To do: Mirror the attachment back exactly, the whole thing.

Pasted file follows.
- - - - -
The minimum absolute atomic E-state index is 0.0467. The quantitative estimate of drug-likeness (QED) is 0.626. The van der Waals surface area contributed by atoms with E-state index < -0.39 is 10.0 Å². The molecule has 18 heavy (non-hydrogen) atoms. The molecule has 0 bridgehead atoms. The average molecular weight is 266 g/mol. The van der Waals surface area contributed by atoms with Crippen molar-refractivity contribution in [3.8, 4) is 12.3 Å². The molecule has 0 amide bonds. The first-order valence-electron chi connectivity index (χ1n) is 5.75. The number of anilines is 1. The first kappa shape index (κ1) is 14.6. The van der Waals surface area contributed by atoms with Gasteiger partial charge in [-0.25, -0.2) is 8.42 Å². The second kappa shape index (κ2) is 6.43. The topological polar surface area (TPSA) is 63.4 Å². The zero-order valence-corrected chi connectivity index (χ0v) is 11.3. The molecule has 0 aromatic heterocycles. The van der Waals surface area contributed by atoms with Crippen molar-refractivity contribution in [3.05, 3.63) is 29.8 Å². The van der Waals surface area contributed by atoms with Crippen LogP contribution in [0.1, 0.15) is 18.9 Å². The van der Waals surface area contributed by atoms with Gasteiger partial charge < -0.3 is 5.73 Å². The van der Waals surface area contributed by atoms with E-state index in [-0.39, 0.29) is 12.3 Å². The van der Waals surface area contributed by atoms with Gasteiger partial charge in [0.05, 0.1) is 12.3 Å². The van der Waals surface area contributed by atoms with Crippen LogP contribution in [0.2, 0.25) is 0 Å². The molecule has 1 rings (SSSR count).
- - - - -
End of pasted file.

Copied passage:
The minimum absolute atomic E-state index is 0.0467. The quantitative estimate of drug-likeness (QED) is 0.626. The van der Waals surface area contributed by atoms with E-state index < -0.39 is 10.0 Å². The molecule has 18 heavy (non-hydrogen) atoms. The molecule has 0 bridgehead atoms. The average molecular weight is 266 g/mol. The van der Waals surface area contributed by atoms with Crippen molar-refractivity contribution in [3.8, 4) is 12.3 Å². The molecule has 0 amide bonds. The first-order valence-electron chi connectivity index (χ1n) is 5.75. The number of anilines is 1. The first kappa shape index (κ1) is 14.6. The van der Waals surface area contributed by atoms with Gasteiger partial charge in [-0.25, -0.2) is 8.42 Å². The second kappa shape index (κ2) is 6.43. The topological polar surface area (TPSA) is 63.4 Å². The zero-order valence-corrected chi connectivity index (χ0v) is 11.3. The molecule has 0 aromatic heterocycles. The van der Waals surface area contributed by atoms with Crippen molar-refractivity contribution in [3.05, 3.63) is 29.8 Å². The van der Waals surface area contributed by atoms with Crippen LogP contribution in [0.1, 0.15) is 18.9 Å². The van der Waals surface area contributed by atoms with Gasteiger partial charge < -0.3 is 5.73 Å². The van der Waals surface area contributed by atoms with E-state index in [-0.39, 0.29) is 12.3 Å². The van der Waals surface area contributed by atoms with Gasteiger partial charge in [0.05, 0.1) is 12.3 Å². The van der Waals surface area contributed by atoms with Crippen LogP contribution in [0.2, 0.25) is 0 Å². The molecule has 1 rings (SSSR count).